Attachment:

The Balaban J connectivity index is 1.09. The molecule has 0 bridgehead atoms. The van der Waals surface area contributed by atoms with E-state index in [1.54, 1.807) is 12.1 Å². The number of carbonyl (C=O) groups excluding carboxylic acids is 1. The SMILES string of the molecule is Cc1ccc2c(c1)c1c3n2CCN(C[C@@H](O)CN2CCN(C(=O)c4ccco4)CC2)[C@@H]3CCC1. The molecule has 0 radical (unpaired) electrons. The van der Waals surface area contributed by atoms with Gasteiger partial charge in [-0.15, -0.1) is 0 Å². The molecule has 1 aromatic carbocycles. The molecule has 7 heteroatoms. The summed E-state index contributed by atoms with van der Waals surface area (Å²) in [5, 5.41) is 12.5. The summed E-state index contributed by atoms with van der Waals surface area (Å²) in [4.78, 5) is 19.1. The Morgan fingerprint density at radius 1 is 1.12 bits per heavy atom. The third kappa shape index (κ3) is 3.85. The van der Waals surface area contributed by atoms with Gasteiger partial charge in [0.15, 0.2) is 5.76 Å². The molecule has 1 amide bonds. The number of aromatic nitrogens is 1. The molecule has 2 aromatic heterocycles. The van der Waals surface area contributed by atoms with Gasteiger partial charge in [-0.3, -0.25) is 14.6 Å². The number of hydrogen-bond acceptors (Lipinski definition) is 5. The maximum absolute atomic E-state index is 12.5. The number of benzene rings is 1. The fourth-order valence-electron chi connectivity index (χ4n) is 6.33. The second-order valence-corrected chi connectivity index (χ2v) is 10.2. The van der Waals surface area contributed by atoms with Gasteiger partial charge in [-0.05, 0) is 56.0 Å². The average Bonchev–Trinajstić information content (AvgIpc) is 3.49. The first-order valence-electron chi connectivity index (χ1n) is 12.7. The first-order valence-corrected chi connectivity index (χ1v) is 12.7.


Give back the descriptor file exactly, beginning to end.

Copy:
The Balaban J connectivity index is 1.09. The molecule has 0 bridgehead atoms. The van der Waals surface area contributed by atoms with E-state index in [1.54, 1.807) is 12.1 Å². The number of carbonyl (C=O) groups excluding carboxylic acids is 1. The SMILES string of the molecule is Cc1ccc2c(c1)c1c3n2CCN(C[C@@H](O)CN2CCN(C(=O)c4ccco4)CC2)[C@@H]3CCC1. The molecule has 0 radical (unpaired) electrons. The van der Waals surface area contributed by atoms with Gasteiger partial charge in [-0.15, -0.1) is 0 Å². The molecule has 1 aromatic carbocycles. The molecule has 7 heteroatoms. The summed E-state index contributed by atoms with van der Waals surface area (Å²) in [5, 5.41) is 12.5. The summed E-state index contributed by atoms with van der Waals surface area (Å²) in [4.78, 5) is 19.1. The Morgan fingerprint density at radius 1 is 1.12 bits per heavy atom. The third kappa shape index (κ3) is 3.85. The van der Waals surface area contributed by atoms with Gasteiger partial charge in [0.15, 0.2) is 5.76 Å². The molecule has 1 amide bonds. The number of aromatic nitrogens is 1. The molecule has 2 aromatic heterocycles. The van der Waals surface area contributed by atoms with Gasteiger partial charge in [-0.3, -0.25) is 14.6 Å². The number of hydrogen-bond acceptors (Lipinski definition) is 5. The maximum absolute atomic E-state index is 12.5. The number of benzene rings is 1. The fourth-order valence-electron chi connectivity index (χ4n) is 6.33. The second-order valence-corrected chi connectivity index (χ2v) is 10.2. The van der Waals surface area contributed by atoms with Gasteiger partial charge in [-0.05, 0) is 56.0 Å². The average Bonchev–Trinajstić information content (AvgIpc) is 3.49. The first-order valence-electron chi connectivity index (χ1n) is 12.7. The first-order valence-corrected chi connectivity index (χ1v) is 12.7.